Multitrait, across-country evaluation procedures were adapted to improve reliability of survival breeding values by combining direct information with yield and functional traits: milk persistency, somatic cell count, fertility (male and female), and calving ease (direct and maternal). A set of bulls was selected from the Austrian Simmental population based on mean original reliabilities of at least 0.50 for yield traits or of at least 0.20 for functional traits. Only breeding values above these limits were retained. The breeding values were deregressed, assuming that they were obtained by single-trait, sire-maternal grandsire models. An expectation maximization restricted maximum likelihood algorithm based on the multitrait, across-country evaluation equations was used to compute genetic correlations among all of these traits. These equations were solved, and the reliabilities of the solutions were also estimated. Mean rank correlation between direct and combined breeding values was 0.85 with values as low as 0.67 for the group of youngest bulls, Direct (original), indirect, and combined reliabilities were compared to appreciate the impact of our procedures on improvement of reliability of survival breeding values; This improvement, dependent on the level of reliability of direct and indirect information, could be up to 0.24 for animals with low direct reliability and high indirect reliability. For young bulls born in 1992 without reliable direct survival information but with already reliable information on yield and functional traits, mean reliability improvement was 0.13. For all bulls this value was still 0.06. [less ▲]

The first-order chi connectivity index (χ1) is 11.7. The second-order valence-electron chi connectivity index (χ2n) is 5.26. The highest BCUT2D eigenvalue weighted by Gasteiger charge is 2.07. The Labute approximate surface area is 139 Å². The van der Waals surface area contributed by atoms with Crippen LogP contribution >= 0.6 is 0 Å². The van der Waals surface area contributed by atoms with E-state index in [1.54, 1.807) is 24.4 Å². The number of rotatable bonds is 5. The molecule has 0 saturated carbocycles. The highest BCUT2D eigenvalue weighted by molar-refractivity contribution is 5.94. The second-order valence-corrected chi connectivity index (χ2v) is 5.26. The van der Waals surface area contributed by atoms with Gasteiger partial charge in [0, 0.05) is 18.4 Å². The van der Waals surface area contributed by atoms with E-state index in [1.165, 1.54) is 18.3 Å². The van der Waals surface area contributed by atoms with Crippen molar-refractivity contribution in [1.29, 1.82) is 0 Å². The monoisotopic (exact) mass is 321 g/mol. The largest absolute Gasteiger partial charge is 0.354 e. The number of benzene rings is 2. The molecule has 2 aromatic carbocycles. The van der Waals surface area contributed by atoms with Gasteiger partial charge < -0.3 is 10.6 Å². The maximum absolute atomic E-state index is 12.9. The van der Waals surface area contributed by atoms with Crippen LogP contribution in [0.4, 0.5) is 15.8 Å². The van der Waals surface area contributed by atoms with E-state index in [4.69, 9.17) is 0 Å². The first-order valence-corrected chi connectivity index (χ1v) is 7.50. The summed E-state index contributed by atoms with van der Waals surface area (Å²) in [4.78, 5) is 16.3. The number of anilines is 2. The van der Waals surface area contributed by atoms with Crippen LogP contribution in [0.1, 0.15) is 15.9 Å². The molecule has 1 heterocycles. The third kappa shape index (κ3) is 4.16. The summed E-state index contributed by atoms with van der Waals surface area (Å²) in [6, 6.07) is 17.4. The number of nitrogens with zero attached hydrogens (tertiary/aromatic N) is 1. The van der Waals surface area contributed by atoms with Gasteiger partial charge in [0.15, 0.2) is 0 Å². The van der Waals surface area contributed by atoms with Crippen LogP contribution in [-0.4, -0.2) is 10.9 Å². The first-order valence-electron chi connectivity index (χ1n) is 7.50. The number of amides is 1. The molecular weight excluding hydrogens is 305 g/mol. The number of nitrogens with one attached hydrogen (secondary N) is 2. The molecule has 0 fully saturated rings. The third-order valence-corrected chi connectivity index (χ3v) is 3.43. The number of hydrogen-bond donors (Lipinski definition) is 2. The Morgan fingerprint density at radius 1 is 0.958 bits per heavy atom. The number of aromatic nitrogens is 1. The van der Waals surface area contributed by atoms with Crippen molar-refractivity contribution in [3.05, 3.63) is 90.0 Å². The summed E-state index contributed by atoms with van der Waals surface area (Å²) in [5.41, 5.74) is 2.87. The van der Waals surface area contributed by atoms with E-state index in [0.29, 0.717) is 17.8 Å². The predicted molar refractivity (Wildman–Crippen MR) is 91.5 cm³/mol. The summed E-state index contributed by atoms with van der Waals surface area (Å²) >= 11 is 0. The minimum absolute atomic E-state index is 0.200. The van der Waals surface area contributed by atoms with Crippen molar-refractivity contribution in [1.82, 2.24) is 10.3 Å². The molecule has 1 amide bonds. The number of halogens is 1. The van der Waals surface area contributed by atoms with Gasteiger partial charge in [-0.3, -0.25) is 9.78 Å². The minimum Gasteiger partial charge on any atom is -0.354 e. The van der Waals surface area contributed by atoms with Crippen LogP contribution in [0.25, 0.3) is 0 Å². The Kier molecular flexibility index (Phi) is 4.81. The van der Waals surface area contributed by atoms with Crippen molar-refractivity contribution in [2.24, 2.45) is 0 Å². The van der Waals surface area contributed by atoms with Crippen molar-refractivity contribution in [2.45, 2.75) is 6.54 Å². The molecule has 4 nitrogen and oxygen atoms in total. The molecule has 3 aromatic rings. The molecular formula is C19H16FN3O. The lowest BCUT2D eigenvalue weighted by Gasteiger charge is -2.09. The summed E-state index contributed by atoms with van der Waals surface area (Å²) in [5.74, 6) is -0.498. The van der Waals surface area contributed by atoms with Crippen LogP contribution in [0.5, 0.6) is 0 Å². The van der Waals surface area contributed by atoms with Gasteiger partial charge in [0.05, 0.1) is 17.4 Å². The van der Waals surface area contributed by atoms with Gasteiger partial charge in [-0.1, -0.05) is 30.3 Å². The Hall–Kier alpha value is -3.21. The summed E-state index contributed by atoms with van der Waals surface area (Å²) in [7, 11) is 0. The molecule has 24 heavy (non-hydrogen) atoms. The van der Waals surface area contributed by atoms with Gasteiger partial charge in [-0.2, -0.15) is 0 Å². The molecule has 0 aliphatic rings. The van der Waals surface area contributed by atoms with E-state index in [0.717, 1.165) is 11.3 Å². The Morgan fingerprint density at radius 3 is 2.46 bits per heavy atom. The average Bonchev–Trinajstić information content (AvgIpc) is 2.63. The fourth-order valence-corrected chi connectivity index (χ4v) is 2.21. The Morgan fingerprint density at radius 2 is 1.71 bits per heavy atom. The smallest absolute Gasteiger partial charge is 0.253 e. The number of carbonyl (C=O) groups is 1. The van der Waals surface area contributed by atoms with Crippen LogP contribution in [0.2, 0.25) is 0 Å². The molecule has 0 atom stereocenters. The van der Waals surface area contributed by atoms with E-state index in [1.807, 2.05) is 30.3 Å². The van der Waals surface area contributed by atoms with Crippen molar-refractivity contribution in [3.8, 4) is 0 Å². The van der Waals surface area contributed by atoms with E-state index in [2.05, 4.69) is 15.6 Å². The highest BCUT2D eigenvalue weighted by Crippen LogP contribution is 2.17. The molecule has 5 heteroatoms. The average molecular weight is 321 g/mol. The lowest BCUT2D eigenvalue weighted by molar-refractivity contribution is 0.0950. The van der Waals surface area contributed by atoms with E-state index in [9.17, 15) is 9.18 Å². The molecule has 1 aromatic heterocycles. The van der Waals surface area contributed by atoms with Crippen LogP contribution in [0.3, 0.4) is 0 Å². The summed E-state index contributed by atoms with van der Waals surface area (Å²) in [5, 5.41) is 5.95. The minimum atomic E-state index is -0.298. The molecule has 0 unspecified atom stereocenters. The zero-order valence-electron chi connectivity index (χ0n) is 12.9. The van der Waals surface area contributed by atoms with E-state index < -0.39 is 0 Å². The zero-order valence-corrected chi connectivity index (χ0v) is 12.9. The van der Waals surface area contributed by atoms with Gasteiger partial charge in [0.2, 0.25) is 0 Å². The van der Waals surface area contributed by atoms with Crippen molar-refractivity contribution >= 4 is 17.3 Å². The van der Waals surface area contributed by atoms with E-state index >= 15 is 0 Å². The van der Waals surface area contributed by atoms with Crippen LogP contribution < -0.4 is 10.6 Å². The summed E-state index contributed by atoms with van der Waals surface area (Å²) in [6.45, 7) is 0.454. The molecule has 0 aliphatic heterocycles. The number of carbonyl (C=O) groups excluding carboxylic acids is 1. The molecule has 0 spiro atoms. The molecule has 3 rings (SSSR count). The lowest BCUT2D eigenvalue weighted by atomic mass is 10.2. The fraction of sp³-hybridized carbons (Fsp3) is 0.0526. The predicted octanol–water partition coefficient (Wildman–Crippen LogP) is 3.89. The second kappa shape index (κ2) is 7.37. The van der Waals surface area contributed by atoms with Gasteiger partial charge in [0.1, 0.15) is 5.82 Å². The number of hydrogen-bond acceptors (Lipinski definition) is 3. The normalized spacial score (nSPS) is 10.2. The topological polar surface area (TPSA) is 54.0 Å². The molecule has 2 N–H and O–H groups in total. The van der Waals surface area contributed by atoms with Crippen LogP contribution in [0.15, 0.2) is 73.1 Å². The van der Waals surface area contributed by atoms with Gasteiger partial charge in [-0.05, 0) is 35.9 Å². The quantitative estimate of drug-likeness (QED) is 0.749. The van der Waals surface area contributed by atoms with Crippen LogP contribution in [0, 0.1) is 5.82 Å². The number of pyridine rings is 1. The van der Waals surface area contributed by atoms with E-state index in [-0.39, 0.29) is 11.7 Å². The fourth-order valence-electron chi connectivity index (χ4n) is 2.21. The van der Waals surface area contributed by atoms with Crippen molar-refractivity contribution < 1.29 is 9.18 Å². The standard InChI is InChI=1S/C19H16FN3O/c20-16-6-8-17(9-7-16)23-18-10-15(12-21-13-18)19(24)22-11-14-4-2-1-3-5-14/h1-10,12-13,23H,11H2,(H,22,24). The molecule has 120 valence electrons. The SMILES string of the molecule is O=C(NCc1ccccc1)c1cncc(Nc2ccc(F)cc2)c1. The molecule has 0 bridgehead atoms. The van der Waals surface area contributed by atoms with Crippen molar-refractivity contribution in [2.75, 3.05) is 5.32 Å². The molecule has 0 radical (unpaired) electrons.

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See detailAnimal model genetic evaluation of type traits for five dairy cattle breeds
Gengler, Nicolas ULg; Wiggans, G. R.; Wright, J. R.

in Journal of Dairy Science (1999), 82(6), 13501-135022